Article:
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Updated Nov 2, 2013 - 3:30 pm

Report: Ariz. school official did nothing unlawful

TUCSON, Ariz. — A law firm hired to investigate accusations of harassment
and discrimination against Arizona State Schools for the Deaf and Blind
Superintendent Robert Hill has cleared him of any major wrongdoing.

The findings are included in two reports obtained by the Arizona Daily Star
through a public records request.

The newspaper reported Saturday that Hill did not
engage in any unlawful activities when dealing with workers. However, one report
did question the way he communicated with employees and the way he handled
certain situations.

Hill was placed on administrative leave during a meeting of the governing board
on Oct. 24. Hill, who was unavailable for comment, will be able to respond to
the allegations at the board’s next meeting.

Parents, students and employees have criticized Hill for poor communication,
lack of leadership and the dismissals of former administrator Nancy Amann and
former agriculture teacher Richard Layton.

In May, the school’s governing board agreed to hire private investigators after
hearing from a raucous crowd of critics who had called for the resignations of
Hill and then-Board President Bernhardt Jones.

Hill and Jones are also under scrutiny from the state for a potential conflict
of interest regarding their involvement with an interpreter-training program and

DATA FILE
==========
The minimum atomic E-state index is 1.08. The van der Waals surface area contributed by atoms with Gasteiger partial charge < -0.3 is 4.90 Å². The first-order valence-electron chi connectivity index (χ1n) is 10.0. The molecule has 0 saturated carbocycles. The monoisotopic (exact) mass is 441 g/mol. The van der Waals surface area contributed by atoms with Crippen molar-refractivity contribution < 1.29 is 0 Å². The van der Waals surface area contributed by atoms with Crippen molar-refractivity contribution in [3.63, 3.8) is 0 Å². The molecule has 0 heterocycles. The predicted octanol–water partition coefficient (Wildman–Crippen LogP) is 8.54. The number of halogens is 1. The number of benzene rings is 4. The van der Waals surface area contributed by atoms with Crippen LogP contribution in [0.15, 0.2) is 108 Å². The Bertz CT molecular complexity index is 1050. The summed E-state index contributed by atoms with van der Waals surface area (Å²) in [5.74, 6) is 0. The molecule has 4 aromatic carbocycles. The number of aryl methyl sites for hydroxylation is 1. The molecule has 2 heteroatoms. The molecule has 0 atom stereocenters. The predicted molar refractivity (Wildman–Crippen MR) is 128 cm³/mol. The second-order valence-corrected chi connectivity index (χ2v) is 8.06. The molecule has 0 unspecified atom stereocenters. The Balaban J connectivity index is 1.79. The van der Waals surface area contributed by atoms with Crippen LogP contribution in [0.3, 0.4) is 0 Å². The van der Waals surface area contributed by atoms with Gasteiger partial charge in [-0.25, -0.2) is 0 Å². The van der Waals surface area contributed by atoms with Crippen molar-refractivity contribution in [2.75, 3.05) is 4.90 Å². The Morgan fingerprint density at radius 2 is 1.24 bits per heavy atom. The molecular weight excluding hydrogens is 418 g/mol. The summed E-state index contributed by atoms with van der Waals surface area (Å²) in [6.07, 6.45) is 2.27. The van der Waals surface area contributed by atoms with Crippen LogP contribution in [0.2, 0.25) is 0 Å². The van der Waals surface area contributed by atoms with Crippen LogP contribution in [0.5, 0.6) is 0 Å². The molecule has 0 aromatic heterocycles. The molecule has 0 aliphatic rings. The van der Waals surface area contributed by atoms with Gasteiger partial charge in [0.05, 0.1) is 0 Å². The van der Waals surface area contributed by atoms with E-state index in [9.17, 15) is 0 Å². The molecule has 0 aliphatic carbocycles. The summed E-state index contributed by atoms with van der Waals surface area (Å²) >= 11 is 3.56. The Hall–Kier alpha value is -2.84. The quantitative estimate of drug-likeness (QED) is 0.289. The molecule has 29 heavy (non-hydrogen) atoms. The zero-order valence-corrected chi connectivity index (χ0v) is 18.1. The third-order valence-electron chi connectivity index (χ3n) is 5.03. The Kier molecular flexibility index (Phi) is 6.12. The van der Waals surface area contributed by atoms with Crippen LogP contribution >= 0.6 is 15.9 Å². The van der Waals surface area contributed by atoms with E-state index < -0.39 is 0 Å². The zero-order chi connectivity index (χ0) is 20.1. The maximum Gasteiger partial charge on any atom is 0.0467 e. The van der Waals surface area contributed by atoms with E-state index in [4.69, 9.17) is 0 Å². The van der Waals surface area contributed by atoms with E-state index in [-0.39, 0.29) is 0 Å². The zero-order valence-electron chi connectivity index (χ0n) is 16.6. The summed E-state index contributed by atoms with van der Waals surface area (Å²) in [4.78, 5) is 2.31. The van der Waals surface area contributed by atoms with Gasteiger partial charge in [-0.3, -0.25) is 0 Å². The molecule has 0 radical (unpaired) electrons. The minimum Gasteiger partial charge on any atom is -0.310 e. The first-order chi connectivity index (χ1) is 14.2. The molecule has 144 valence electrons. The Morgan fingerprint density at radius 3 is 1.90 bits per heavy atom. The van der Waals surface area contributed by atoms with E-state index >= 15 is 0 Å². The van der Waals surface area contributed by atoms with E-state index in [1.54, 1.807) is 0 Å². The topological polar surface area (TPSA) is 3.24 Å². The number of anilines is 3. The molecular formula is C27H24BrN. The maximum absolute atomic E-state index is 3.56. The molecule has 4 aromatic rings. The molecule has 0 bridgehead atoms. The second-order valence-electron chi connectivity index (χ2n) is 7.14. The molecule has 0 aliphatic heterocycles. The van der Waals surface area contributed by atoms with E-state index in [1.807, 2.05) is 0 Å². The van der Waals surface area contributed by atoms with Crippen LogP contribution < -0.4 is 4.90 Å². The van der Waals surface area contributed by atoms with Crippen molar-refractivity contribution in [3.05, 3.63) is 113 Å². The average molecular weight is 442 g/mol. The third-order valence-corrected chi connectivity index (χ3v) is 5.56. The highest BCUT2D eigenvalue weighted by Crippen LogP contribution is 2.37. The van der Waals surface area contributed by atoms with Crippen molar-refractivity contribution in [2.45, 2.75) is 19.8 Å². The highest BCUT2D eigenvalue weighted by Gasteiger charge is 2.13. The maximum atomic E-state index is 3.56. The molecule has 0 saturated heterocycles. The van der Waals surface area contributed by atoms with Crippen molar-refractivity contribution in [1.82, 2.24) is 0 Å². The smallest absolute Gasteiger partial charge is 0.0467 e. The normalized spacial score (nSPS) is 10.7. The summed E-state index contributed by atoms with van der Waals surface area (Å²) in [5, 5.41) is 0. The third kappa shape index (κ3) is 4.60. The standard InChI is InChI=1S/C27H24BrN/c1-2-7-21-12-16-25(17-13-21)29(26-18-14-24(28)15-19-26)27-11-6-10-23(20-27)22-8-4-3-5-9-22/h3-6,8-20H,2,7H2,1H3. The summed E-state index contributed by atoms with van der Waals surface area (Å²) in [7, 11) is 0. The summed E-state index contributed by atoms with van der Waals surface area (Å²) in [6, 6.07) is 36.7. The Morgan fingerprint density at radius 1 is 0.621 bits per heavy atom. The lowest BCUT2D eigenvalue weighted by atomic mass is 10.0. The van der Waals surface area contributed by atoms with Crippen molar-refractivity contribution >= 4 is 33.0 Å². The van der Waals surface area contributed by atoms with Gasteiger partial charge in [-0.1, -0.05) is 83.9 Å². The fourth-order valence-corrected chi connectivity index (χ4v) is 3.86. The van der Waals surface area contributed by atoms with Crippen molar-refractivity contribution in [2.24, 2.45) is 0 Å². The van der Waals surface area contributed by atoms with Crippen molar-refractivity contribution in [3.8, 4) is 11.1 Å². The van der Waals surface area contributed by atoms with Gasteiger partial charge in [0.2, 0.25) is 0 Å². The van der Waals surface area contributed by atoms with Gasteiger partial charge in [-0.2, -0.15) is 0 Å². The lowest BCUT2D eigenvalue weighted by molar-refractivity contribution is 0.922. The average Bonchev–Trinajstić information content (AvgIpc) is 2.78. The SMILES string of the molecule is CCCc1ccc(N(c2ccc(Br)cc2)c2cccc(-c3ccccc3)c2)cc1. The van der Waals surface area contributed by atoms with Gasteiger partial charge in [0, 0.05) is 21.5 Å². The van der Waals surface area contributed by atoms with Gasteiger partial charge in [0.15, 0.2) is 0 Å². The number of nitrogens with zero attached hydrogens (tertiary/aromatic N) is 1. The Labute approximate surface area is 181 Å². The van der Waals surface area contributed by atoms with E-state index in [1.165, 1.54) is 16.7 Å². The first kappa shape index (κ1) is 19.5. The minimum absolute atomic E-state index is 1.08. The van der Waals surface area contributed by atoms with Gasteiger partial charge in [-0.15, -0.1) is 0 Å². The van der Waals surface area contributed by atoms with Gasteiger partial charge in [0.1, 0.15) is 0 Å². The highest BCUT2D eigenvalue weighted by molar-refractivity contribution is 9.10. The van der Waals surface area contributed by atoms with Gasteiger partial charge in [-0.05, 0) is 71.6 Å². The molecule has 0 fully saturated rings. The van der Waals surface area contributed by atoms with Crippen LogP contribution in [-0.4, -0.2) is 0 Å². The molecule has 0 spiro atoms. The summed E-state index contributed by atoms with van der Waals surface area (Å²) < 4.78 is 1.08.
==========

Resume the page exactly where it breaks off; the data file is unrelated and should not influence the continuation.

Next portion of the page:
for allegedly excessive travel expenses. Those matters are being investigated by
the state and are not covered by the two reports.

Amann had filed two grievances against Hill. Most of the disagreements between
the two stemmed from a series of incidents in which Hill questioned her

Hill put Amann on administrative leave in February after school officials
investigated an employee vehicle search that occurred a couple of months earlier
when a video gambling device was stolen from a dorm room.

When Amann’s contract expired in June, the board voted not to renew it.

The report concluded Hill had grounds for placing Amann on leave and no
discrimination was involved. However, investigators noted that Hill had not
created an evaluation system for Amann or other contract employees.

Hill could have addressed most of his concerns about Amann’s job performance in
an evaluation, but she hadn’t received one in a few years, according to the


Information from: Arizona Daily Star,


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